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How the U.S. Created the Afghan War—and Then Lost It

Posted on May 1, 2014

    A U.S. soldier looks out onto a landscape in Afghanistan. Photo by isafmedia (CC BY 2.0)

By Anand Gopal, TomDispatch

(Page 4)

The group’s influence, however, lives on. In 2012, I received a phone call from the family of Arsala Rahmani, the Afghan senator with whom I’d become friendly. That morning, a gunman had pulled up alongside Rahmani’s vehicle, idling in a crowded intersection, and shot him in the face. Later, I learned that a former Haqqani-aligned commander named Najibullah was the culprit; he had launched his own faction, Mahaz-e-Fedayeen, whose ruthlessness made the Haqqanis look like amateurs.  Now in the crosshairs of U.S. counterterrorism forces, his group is but the latest enemy in a war that never seems to end.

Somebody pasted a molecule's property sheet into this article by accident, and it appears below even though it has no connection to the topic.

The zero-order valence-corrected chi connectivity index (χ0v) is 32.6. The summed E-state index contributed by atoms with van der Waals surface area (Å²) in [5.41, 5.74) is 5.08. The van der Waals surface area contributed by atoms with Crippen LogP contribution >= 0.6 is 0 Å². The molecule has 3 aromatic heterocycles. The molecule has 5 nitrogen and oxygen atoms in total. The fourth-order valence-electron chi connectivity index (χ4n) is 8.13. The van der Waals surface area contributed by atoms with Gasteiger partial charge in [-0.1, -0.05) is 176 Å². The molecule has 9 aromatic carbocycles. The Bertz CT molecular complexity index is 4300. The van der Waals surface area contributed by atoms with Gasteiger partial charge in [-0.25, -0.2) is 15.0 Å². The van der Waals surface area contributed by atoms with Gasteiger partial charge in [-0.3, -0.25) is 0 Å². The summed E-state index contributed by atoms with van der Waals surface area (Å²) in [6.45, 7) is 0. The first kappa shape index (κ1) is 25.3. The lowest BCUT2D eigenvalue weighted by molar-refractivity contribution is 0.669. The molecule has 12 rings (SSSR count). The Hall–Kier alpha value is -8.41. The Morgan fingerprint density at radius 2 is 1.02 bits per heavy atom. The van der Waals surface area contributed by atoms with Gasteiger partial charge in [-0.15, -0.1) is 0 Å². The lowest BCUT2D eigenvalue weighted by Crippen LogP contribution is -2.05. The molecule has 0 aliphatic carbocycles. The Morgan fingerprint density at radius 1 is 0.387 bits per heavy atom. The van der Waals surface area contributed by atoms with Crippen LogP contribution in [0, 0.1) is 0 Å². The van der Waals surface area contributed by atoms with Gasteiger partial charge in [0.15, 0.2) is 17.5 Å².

Anand Gopal, a TomDispatch regular, is the author of the just-published No Good Men Among the Living: America, the Taliban, and the War Through Afghan Eyes (Metropolitan Books).  He reported on the Afghan War for the Wall Street Journal and the Christian Science Monitor and is now a fellow of the New America Foundation. You can follow him on twitter @Anand_Gopal_.

Follow TomDispatch on Twitter and join us on Facebook and Tumblr. Check out the newest Dispatch Book, Ann Jones’s They Were Soldiers: How the Wounded Return From America’s Wars—The Untold Story.

Copyright 2014 Anand Gopal

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